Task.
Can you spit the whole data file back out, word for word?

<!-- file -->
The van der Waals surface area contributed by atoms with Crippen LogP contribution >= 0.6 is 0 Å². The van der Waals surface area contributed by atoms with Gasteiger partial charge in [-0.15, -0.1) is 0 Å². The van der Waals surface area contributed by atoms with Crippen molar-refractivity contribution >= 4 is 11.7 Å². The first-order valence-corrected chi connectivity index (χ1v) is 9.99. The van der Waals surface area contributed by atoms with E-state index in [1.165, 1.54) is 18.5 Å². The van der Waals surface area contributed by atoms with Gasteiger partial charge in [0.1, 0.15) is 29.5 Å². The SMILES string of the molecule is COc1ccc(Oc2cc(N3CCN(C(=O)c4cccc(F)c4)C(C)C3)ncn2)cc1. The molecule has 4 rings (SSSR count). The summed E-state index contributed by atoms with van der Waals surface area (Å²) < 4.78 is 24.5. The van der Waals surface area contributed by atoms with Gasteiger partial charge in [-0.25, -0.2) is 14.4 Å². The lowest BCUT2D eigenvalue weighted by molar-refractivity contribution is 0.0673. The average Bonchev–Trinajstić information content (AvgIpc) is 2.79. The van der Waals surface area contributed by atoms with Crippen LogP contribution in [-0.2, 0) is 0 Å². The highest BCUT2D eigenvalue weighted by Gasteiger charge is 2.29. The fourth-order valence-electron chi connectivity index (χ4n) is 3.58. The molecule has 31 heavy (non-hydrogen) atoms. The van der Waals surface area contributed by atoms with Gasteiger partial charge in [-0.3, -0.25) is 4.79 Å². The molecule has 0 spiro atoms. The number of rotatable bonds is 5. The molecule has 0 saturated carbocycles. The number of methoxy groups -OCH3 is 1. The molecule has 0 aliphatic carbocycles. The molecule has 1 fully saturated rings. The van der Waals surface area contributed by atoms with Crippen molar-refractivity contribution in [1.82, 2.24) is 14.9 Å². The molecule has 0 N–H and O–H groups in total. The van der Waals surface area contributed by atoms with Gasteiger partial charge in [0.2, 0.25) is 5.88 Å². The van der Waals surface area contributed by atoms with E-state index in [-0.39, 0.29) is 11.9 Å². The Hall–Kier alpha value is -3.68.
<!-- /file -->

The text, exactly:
The van der Waals surface area contributed by atoms with Crippen LogP contribution >= 0.6 is 0 Å². The van der Waals surface area contributed by atoms with Gasteiger partial charge in [-0.15, -0.1) is 0 Å². The van der Waals surface area contributed by atoms with Crippen molar-refractivity contribution >= 4 is 11.7 Å². The first-order valence-corrected chi connectivity index (χ1v) is 9.99. The van der Waals surface area contributed by atoms with E-state index in [1.165, 1.54) is 18.5 Å². The van der Waals surface area contributed by atoms with Gasteiger partial charge in [0.1, 0.15) is 29.5 Å². The SMILES string of the molecule is COc1ccc(Oc2cc(N3CCN(C(=O)c4cccc(F)c4)C(C)C3)ncn2)cc1. The molecule has 4 rings (SSSR count). The summed E-state index contributed by atoms with van der Waals surface area (Å²) < 4.78 is 24.5. The van der Waals surface area contributed by atoms with Gasteiger partial charge in [-0.25, -0.2) is 14.4 Å². The lowest BCUT2D eigenvalue weighted by molar-refractivity contribution is 0.0673. The average Bonchev–Trinajstić information content (AvgIpc) is 2.79. The van der Waals surface area contributed by atoms with Crippen LogP contribution in [-0.2, 0) is 0 Å². The highest BCUT2D eigenvalue weighted by Gasteiger charge is 2.29. The fourth-order valence-electron chi connectivity index (χ4n) is 3.58. The molecule has 31 heavy (non-hydrogen) atoms. The van der Waals surface area contributed by atoms with Gasteiger partial charge in [-0.3, -0.25) is 4.79 Å². The molecule has 0 spiro atoms. The number of rotatable bonds is 5. The molecule has 0 saturated carbocycles. The number of methoxy groups -OCH3 is 1. The molecule has 0 aliphatic carbocycles. The molecule has 1 fully saturated rings. The van der Waals surface area contributed by atoms with Crippen molar-refractivity contribution in [1.82, 2.24) is 14.9 Å². The molecule has 0 N–H and O–H groups in total. The van der Waals surface area contributed by atoms with Gasteiger partial charge in [0.2, 0.25) is 5.88 Å². The van der Waals surface area contributed by atoms with E-state index in [-0.39, 0.29) is 11.9 Å². The Hall–Kier alpha value is -3.68.